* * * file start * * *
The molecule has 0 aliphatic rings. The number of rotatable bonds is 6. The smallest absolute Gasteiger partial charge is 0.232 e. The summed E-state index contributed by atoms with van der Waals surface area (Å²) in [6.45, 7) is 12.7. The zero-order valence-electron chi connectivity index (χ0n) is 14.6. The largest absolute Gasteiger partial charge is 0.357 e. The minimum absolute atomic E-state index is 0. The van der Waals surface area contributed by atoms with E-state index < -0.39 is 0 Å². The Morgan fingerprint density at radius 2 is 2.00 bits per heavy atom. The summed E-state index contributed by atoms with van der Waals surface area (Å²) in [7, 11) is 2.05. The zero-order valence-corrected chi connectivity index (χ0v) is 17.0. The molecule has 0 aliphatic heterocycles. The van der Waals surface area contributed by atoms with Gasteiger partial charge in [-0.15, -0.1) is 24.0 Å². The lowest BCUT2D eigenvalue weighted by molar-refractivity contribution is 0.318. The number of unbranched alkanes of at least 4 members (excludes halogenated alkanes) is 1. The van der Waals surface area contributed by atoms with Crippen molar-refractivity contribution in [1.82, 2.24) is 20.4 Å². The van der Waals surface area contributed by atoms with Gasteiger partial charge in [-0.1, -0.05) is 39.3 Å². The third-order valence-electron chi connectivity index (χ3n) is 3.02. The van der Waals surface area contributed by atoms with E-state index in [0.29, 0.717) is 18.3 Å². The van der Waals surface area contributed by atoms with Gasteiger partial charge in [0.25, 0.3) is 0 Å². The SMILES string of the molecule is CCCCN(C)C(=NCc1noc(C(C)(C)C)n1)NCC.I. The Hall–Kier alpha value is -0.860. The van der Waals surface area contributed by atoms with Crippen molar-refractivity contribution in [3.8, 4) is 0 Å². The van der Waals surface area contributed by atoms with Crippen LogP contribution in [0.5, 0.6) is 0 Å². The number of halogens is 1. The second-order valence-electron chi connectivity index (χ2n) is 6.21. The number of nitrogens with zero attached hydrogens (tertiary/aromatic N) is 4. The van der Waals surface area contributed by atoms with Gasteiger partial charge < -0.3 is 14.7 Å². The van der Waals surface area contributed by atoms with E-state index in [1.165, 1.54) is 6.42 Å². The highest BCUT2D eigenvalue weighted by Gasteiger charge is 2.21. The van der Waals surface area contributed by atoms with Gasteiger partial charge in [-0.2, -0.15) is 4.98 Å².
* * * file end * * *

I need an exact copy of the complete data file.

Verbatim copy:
The molecule has 0 aliphatic rings. The number of rotatable bonds is 6. The smallest absolute Gasteiger partial charge is 0.232 e. The summed E-state index contributed by atoms with van der Waals surface area (Å²) in [6.45, 7) is 12.7. The zero-order valence-electron chi connectivity index (χ0n) is 14.6. The largest absolute Gasteiger partial charge is 0.357 e. The minimum absolute atomic E-state index is 0. The van der Waals surface area contributed by atoms with E-state index < -0.39 is 0 Å². The Morgan fingerprint density at radius 2 is 2.00 bits per heavy atom. The summed E-state index contributed by atoms with van der Waals surface area (Å²) in [7, 11) is 2.05. The zero-order valence-corrected chi connectivity index (χ0v) is 17.0. The molecule has 0 aliphatic heterocycles. The van der Waals surface area contributed by atoms with Gasteiger partial charge in [-0.15, -0.1) is 24.0 Å². The lowest BCUT2D eigenvalue weighted by molar-refractivity contribution is 0.318. The number of unbranched alkanes of at least 4 members (excludes halogenated alkanes) is 1. The van der Waals surface area contributed by atoms with Crippen molar-refractivity contribution in [1.82, 2.24) is 20.4 Å². The van der Waals surface area contributed by atoms with Gasteiger partial charge in [-0.1, -0.05) is 39.3 Å². The third-order valence-electron chi connectivity index (χ3n) is 3.02. The van der Waals surface area contributed by atoms with E-state index in [0.29, 0.717) is 18.3 Å². The van der Waals surface area contributed by atoms with Gasteiger partial charge in [0.25, 0.3) is 0 Å². The SMILES string of the molecule is CCCCN(C)C(=NCc1noc(C(C)(C)C)n1)NCC.I. The Hall–Kier alpha value is -0.860. The van der Waals surface area contributed by atoms with Crippen molar-refractivity contribution in [3.8, 4) is 0 Å². The van der Waals surface area contributed by atoms with Crippen LogP contribution in [0.5, 0.6) is 0 Å². The number of halogens is 1. The second-order valence-electron chi connectivity index (χ2n) is 6.21. The number of nitrogens with zero attached hydrogens (tertiary/aromatic N) is 4. The van der Waals surface area contributed by atoms with Gasteiger partial charge < -0.3 is 14.7 Å². The van der Waals surface area contributed by atoms with E-state index in [1.165, 1.54) is 6.42 Å². The highest BCUT2D eigenvalue weighted by Gasteiger charge is 2.21. The van der Waals surface area contributed by atoms with Gasteiger partial charge in [-0.2, -0.15) is 4.98 Å².